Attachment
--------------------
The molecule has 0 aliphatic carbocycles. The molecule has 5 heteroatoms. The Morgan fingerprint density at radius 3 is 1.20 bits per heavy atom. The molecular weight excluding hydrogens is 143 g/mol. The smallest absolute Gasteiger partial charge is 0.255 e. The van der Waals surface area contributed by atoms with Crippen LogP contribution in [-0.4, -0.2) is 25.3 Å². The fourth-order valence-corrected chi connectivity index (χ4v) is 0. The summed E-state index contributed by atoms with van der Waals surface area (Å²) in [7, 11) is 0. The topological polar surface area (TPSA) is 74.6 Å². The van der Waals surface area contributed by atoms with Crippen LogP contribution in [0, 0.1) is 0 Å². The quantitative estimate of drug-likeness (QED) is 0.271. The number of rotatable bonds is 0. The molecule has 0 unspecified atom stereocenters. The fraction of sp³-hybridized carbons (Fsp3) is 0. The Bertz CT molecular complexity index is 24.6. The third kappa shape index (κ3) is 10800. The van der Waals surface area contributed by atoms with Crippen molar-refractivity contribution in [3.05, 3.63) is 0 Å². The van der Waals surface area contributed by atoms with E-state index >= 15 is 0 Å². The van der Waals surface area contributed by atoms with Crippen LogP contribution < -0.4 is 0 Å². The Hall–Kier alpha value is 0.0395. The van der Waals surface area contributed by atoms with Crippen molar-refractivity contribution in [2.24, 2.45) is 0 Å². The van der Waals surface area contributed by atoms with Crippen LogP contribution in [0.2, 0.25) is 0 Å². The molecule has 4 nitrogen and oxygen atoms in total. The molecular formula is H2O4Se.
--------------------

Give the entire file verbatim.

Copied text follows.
The molecule has 0 aliphatic carbocycles. The molecule has 5 heteroatoms. The Morgan fingerprint density at radius 3 is 1.20 bits per heavy atom. The molecular weight excluding hydrogens is 143 g/mol. The smallest absolute Gasteiger partial charge is 0.255 e. The van der Waals surface area contributed by atoms with Crippen LogP contribution in [-0.4, -0.2) is 25.3 Å². The fourth-order valence-corrected chi connectivity index (χ4v) is 0. The summed E-state index contributed by atoms with van der Waals surface area (Å²) in [7, 11) is 0. The topological polar surface area (TPSA) is 74.6 Å². The van der Waals surface area contributed by atoms with Crippen LogP contribution in [0, 0.1) is 0 Å². The quantitative estimate of drug-likeness (QED) is 0.271. The number of rotatable bonds is 0. The molecule has 0 unspecified atom stereocenters. The fraction of sp³-hybridized carbons (Fsp3) is 0. The Bertz CT molecular complexity index is 24.6. The third kappa shape index (κ3) is 10800. The van der Waals surface area contributed by atoms with Crippen molar-refractivity contribution in [3.05, 3.63) is 0 Å². The van der Waals surface area contributed by atoms with E-state index >= 15 is 0 Å². The van der Waals surface area contributed by atoms with Crippen LogP contribution < -0.4 is 0 Å². The Hall–Kier alpha value is 0.0395. The van der Waals surface area contributed by atoms with Crippen molar-refractivity contribution in [2.24, 2.45) is 0 Å². The van der Waals surface area contributed by atoms with Crippen LogP contribution in [0.2, 0.25) is 0 Å². The molecule has 4 nitrogen and oxygen atoms in total. The molecular formula is H2O4Se.